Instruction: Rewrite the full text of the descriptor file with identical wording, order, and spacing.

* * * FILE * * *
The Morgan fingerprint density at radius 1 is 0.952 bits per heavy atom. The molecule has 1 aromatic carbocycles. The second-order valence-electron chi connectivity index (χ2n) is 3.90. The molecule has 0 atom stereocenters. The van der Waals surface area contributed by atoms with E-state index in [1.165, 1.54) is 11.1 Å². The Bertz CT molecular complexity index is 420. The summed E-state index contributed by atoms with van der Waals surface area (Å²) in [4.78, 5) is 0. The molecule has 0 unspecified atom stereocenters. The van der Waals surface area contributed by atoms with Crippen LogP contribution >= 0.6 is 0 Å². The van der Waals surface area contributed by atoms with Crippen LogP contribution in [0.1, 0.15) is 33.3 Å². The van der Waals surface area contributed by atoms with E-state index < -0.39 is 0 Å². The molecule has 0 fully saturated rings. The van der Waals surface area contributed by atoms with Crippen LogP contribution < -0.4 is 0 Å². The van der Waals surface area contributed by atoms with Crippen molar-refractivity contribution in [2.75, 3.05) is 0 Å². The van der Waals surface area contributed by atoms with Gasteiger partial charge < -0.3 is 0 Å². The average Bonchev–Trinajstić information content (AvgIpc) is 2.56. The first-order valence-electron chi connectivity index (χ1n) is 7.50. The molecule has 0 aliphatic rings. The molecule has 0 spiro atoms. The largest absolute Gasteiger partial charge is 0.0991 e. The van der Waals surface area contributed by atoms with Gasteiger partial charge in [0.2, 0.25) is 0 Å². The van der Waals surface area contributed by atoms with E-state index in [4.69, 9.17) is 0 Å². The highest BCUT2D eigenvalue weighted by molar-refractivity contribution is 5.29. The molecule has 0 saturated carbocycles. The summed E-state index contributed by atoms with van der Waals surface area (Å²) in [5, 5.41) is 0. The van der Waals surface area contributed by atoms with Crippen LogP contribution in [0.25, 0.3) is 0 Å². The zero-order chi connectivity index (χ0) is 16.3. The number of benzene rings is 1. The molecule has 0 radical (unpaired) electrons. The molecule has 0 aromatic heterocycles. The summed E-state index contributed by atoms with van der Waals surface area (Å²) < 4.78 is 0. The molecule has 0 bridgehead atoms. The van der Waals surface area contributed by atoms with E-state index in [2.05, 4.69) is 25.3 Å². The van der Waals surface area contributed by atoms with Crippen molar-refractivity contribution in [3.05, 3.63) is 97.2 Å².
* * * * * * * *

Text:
The Morgan fingerprint density at radius 1 is 0.952 bits per heavy atom. The molecule has 1 aromatic carbocycles. The second-order valence-electron chi connectivity index (χ2n) is 3.90. The molecule has 0 atom stereocenters. The van der Waals surface area contributed by atoms with E-state index in [1.165, 1.54) is 11.1 Å². The Bertz CT molecular complexity index is 420. The summed E-state index contributed by atoms with van der Waals surface area (Å²) in [4.78, 5) is 0. The molecule has 0 unspecified atom stereocenters. The van der Waals surface area contributed by atoms with Crippen LogP contribution >= 0.6 is 0 Å². The van der Waals surface area contributed by atoms with Crippen LogP contribution in [0.1, 0.15) is 33.3 Å². The van der Waals surface area contributed by atoms with E-state index < -0.39 is 0 Å². The molecule has 0 fully saturated rings. The van der Waals surface area contributed by atoms with Crippen LogP contribution < -0.4 is 0 Å². The van der Waals surface area contributed by atoms with Crippen molar-refractivity contribution in [2.75, 3.05) is 0 Å². The van der Waals surface area contributed by atoms with Gasteiger partial charge < -0.3 is 0 Å². The average Bonchev–Trinajstić information content (AvgIpc) is 2.56. The first-order valence-electron chi connectivity index (χ1n) is 7.50. The molecule has 0 aliphatic rings. The molecule has 0 spiro atoms. The largest absolute Gasteiger partial charge is 0.0991 e. The van der Waals surface area contributed by atoms with Gasteiger partial charge in [0.2, 0.25) is 0 Å². The van der Waals surface area contributed by atoms with E-state index in [4.69, 9.17) is 0 Å². The highest BCUT2D eigenvalue weighted by molar-refractivity contribution is 5.29. The molecule has 0 saturated carbocycles. The summed E-state index contributed by atoms with van der Waals surface area (Å²) in [5, 5.41) is 0. The van der Waals surface area contributed by atoms with Crippen LogP contribution in [0.25, 0.3) is 0 Å². The zero-order chi connectivity index (χ0) is 16.3. The number of benzene rings is 1. The molecule has 0 radical (unpaired) electrons. The molecule has 0 aromatic heterocycles. The summed E-state index contributed by atoms with van der Waals surface area (Å²) < 4.78 is 0. The molecule has 0 bridgehead atoms. The van der Waals surface area contributed by atoms with E-state index in [2.05, 4.69) is 25.3 Å². The van der Waals surface area contributed by atoms with Crippen molar-refractivity contribution in [3.05, 3.63) is 97.2 Å².